MALAYSIA has a strong business ally in European Union-Malaysia Chamber of Commerce and Industry’s (EU-MCCI) new chief executive officer (CEO) Roberto Benetello.

During an interview, Benetello highlighted the strengths of the Malaysian business landscape which is beneficial to foreign investors. “Malaysia is the most cost-effective entry-point into Asean. “It is also easy to set up businesses and easy to get around,” he said, expressing appreciation for the good infrastructure and transportation in the country. He highlighted Malaysians’ ability to speak English and said the ease of communication was always a big plus point for European businesses looking to set up businesses.

Looking at a larger perspective, Benetello views entrepreneurship in Southeast Asia favourably. “Entrepreneurship in Southeast Asia is great because it is very dynamic in terms of starting a business, and closing a business is very easy too,” he said. In Southeast Asia, he added, everything was moving at a very fast pace. “With agencies like the Malaysian Global Innovation and Creativity Centre and Cradle, the type of support from the government for young Malaysians to start a business is fantastic . “In Europe, it is difficult for young entrepreneurs to get started,” he said.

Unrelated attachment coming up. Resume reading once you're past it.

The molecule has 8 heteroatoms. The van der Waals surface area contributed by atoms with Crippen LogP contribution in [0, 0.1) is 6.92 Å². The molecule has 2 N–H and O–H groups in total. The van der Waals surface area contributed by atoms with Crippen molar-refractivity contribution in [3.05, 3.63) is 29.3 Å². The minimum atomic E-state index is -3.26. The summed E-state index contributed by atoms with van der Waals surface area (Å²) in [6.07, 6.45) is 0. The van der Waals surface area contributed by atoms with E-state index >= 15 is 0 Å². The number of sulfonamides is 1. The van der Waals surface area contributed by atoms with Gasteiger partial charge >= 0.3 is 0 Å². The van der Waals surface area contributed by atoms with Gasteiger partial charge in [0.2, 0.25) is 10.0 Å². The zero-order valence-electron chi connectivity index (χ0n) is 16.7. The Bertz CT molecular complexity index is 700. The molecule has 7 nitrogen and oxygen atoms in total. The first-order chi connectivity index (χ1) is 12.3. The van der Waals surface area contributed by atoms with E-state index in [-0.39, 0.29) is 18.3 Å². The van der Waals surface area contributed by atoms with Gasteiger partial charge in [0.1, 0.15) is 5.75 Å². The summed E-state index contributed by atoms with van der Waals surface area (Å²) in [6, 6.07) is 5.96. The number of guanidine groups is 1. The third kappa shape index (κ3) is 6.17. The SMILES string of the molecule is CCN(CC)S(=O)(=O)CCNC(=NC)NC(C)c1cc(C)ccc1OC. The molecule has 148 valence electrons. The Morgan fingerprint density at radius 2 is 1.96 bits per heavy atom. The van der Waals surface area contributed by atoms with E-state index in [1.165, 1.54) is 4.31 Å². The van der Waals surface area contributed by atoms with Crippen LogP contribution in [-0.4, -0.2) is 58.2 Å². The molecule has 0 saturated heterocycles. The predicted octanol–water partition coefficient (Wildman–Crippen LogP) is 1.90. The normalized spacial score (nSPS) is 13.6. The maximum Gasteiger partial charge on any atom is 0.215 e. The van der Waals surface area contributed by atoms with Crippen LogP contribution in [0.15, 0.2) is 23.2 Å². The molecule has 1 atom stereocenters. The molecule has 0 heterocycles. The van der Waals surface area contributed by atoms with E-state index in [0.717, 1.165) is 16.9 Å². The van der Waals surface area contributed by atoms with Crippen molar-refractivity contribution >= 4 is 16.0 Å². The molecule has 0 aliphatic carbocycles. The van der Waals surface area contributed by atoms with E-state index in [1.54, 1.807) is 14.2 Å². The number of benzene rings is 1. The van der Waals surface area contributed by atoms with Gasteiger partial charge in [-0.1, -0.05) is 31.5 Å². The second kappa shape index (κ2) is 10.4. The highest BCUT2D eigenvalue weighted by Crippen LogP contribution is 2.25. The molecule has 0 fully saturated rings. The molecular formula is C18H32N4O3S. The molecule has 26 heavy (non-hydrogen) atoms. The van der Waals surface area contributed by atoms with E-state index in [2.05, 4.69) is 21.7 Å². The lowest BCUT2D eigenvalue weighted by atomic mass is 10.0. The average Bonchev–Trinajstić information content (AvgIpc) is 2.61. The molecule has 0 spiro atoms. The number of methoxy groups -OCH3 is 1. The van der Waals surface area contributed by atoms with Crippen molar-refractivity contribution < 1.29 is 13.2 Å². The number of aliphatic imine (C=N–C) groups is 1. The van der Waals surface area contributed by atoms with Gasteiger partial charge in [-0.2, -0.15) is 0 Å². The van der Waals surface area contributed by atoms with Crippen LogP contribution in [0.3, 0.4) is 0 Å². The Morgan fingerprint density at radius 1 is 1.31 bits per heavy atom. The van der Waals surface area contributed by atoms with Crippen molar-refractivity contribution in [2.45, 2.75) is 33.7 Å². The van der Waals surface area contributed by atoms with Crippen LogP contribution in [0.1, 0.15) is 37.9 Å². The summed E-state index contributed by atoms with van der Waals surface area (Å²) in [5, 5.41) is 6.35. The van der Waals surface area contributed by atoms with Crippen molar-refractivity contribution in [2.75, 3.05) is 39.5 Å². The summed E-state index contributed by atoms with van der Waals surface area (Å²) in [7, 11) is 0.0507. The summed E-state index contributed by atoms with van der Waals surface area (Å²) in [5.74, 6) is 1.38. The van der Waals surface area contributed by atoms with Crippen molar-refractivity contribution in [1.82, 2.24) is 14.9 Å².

As the CEO of EU-MCCI, Benetello is tasked with organising trade missions, and represent the 28 European Union countries as well as engage in business facilitation programmes. “We go to policymakers and the government to discuss issues that are of concern to the business community. “EU-MCCI’s main role is advocacy as the EU is a big contributor to Malaysia’s foreign direct investment,” he said.

Malaysia, Benetello observed, was in a good position for foreign direct investment in Asean as the government was putting in a lot of resources to attract investments. “Malaysia is investing in good talent and coordinating very well with Malaysia External Trade Development Corp offices and the Malaysian embassies around the world,” he pointed out.

He said Malaysia needed to move up to a higher level of manufacturing by embracing greater levels of automation in manufacturing. “The country needs higher compliance to higher standards and more highly-qualified people to move into higher manufacturing,” he said.




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